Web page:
Or is it done by the ISP? Who then would basically inject a js part into web pages the user downloads? Doesn't sound like a nice thing to do, to say the least.

    Besides, such scripts afaik can only do something like "did you visit slashdot.org?": asking for specific URLs. I have not heard of a way to ask a browser "please tell me all sites this user has visited, and all urls which include slashdot.org". The first example shows whether or not the user visited the home page, the second example would give a list of all stories the user has opened, comments they opened, etc. You'd need the second method to be able to query a user's history for specific downloads.

    Information from the browser cache determines whether to redownload a file, but the cache should be site-specific. Even if one site asks to download parts from another site, the browser should just reply "done" when the request is processed, regardless of whether that bit is locally available already or that it had to be downloaded.

    The only legal way to obtain download histories would be if the user has a public profile on a web site that lists that user's download history (not likely) or that they would indeed come with a search warrant, confiscate the user's computer, and analyse its contents (even less likely).

    So all in all this sounds like an illegal hacking action by the UK police.

  • Re:Serious? (Score:5, Interesting)

    by whyloginwhysubscribe (993688) on Friday February 17, 2012 @04:45AM (#39072041)
    It is funny that their take-down notice is copyrighted itself too. They should take-down the zdnet article for re-printing a screenshot of it, and then replace it with the actual page that the screen shot is of.

    It is worth following JackOfKent on twitter for his insight into this. He noted that the take-down notice could actually be a contempt of court [twitter.com].
  • Re:Browser exploits? (Score:5, Interesting)

    by RagingMaxx (793220) on Friday February 17, 2012 @04:50AM (#39072063) Homepage

    My guess would be that the authorities may have included such a Javascript in the 'scare page' that is currently replacing the regular site. Regular visitors return to the site by following a bookmark, etc, and while the scare page is open in their browser the Javascript runs.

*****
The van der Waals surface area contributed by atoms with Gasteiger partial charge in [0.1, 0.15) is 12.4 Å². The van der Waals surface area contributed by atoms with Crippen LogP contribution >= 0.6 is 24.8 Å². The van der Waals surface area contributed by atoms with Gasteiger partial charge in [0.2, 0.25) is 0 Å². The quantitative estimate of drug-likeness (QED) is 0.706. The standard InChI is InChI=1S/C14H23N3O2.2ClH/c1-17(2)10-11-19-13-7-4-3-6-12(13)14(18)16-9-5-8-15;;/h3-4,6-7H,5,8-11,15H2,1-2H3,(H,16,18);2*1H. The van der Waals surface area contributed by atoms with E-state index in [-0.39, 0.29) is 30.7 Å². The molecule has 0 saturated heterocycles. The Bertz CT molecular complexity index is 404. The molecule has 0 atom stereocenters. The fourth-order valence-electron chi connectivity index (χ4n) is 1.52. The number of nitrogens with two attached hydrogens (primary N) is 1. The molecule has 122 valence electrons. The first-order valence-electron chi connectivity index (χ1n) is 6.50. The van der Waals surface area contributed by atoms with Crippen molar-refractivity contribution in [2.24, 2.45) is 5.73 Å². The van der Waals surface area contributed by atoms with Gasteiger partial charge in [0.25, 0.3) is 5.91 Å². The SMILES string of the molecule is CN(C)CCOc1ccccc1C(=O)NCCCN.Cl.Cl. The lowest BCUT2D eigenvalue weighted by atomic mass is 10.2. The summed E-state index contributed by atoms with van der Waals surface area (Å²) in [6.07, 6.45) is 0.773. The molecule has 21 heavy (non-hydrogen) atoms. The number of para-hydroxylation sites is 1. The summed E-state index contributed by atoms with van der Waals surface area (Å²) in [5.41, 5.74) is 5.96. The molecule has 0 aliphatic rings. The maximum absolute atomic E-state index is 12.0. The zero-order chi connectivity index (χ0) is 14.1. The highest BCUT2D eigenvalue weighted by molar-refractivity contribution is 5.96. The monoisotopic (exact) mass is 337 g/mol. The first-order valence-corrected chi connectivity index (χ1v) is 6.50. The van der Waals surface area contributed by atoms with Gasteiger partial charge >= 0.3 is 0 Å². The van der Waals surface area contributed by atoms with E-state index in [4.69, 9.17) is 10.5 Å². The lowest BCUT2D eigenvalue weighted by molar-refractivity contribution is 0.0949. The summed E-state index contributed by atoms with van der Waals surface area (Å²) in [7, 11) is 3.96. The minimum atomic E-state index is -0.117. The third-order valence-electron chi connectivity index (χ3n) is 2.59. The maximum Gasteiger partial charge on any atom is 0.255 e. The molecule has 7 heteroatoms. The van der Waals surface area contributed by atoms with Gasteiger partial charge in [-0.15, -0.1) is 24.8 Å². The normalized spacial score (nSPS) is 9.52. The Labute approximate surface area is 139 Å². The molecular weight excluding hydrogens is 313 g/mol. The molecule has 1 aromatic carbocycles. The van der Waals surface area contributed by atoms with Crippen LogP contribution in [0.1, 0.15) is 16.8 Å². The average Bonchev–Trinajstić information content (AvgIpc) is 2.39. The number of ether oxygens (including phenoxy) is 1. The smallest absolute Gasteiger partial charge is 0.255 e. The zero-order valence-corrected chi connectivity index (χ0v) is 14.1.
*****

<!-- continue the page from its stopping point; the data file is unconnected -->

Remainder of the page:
It would have likely been a part of the initial investigation to either set up a crawler to index the site before it was taken down, or simply pull down the RSS feed of new posts and scrape them for hrefs pointing to mp3s or otherwise. They could thus compile a list of "downloadable" files which had appeared on the blog.

    Once the scare page has been put up, they could use the Javascript on the page to fetch lists of these download URLs, insert them into a hidden div on the page, and check each URL's "visited" status in unpatched browsers, sending the results back to the server asynchronously and logging them along with the IP and any other browser stats of the user in question. In this way they could glean data about which files from the site the current user had downloaded.

    Now, assuming the above is even close to what happened in reality, I would guess that the site in question has had a large number of hits from curious bystanders (ie the slashdot / HN crowd) since the scare page went up, most of whom would have "clean" download histories as they had never visited the site during its operation. Maybe the people gathering stats have misinterpreted this as "lots of users who cleared their download history" before returning to the site.

    Hooray for speculation!

  • by Whibla (210729) on Friday February 17, 2012 @07:39AM (#39072787)

    * It's actually illegal to so much as rip your purchased CD onto a portable player for convenience in the UK